The fall harvest in Illinois typically brings to mind combines collecting corn in the fields, families picking apples in a local orchard and the excitement of young children on a trip to the pumpkin patch.
But for two local farmer entrepreneurs, harvest season means bringing in over 400 pounds of hops.
Joe Girgenti and Shane Johnson, co-owners of Forest City Hops (FCH) in northwestern Winnebago County are only in their second season as hops farmers, but their produce is already a highly popular ingredient for local brewing companies.
“Shane had been experimenting with growing different hops varieties for about two years. We found that hops grow well in this area and thought we would take a shot at growing them commercially,” Girgenti said.
Currently, the hops are grown on 1/8 of an acre, the “small yard”, on Johnson’s property. FCH recently purchased an additional adjacent 40 acres (the “big yard”) which brings their total acreage to 48.
“We’re not able to plant hops on all 48 acres, because the ground needs to be flat and have good drainage,” Girgenti said. “Our future plans are to get 20 acres up and growing, so we can supply and Rockford area and beyond with locally grown hops.” Girgenti and Johnson call this concept “field to pint” farming.
The Forest City Hops farm is hard to miss at the corner of IL Route 70 and Tate Road with its large poles and a wire framework system which support the hops vines as they grow.
Johnson explains, “In the spring, we tie 20 foot lengths of coconut fiber cord to the top of the wire supports and secure them into the ground with a wire clip. The hops vines are trained clockwise around the coconut fiber cords and reach the top of the wire during growing season.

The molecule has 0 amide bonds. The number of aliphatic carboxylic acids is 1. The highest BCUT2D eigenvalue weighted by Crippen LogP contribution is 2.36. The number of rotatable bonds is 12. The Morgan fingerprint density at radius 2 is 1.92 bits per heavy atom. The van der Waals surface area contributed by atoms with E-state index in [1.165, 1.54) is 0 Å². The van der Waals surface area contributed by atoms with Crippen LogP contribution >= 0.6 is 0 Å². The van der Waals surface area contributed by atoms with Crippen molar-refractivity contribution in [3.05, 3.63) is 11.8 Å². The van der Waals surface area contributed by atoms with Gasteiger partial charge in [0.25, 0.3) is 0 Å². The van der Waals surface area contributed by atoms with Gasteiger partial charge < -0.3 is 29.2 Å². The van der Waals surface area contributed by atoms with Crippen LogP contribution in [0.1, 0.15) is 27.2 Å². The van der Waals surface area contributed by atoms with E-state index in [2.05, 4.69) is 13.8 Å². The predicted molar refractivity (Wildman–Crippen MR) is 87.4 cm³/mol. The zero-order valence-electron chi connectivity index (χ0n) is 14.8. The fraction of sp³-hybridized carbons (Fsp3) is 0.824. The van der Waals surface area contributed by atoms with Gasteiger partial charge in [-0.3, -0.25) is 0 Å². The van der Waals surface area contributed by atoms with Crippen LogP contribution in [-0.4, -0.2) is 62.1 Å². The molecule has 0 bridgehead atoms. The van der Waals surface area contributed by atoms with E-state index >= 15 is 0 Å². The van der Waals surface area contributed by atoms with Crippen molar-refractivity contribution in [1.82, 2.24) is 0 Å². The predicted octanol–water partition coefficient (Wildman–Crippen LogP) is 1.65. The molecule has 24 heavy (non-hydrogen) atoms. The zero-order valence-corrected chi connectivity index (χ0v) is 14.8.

The vines reach their full height by the summer solstice and we harvest them in early September.” Johnson said that coconut fiber cord is the best material for the hops vines because the cord is easily disintegrated in the hops harvester.
“At this point, everything is done by hand, Johnson said, “including: fertilizing, pest control and cutting down the mature vines. This year, due to all the rain, we’ve had we have kept a close eye on downy mildew, powdery mildew, spider mites and aphids.” On bright side, Johnson said that the 2018 hops needed less irrigation producing a bumper crop.
Once the hops vines are cut down, FCH has a harvesting machine that separates the leaves, vines and coconut fiber from the hops cones. The fresh cones are then collected and sold to local breweries. If a brewery wishes to use dried hops, FCH can dry and pelletize the hops before sending them to the breweries.
FCH grew three varieties of hops for the 2018 season: Cascade, Galena and Zeus. Beer made from hops grown at the farm is currently available at Generations Brewing Company in Freeport and Lena Brewing Company in Lena.
For the 2019 growing season, Girgenti and Johnson plan on expanding the variety of hops grown at FCH.
“In addition to the Cascade and Galena hops, we plan on using the big yard to grow Nugget, Fuggles, Crystal and Pearl hops,” Girgenti said. We’ll keep some of the Zeus hops in the small yard as one of our local breweries likes Zeus, but the other types of hops will be our focus.”
Both Girgenti and Johnson have carefully researched which hops grow best in the local area. “There are several other hops farmers in the Mid-West, so we know that if we buy our hops plants from this region, they should grow well for us. Buying plants from outside of the Mid-West is taking a gamble,” Johnson said.
Girgenti said that FCH has no immediate plans to make beer from their hops. “If time and finances are right, Shane, our other partner, Phil Atwood and I are certainly open to some small scale brewing, but that would be further down the road for us. At this point, we are focused on growing a quality product; expanding and perfecting our hops and saturating the local market.”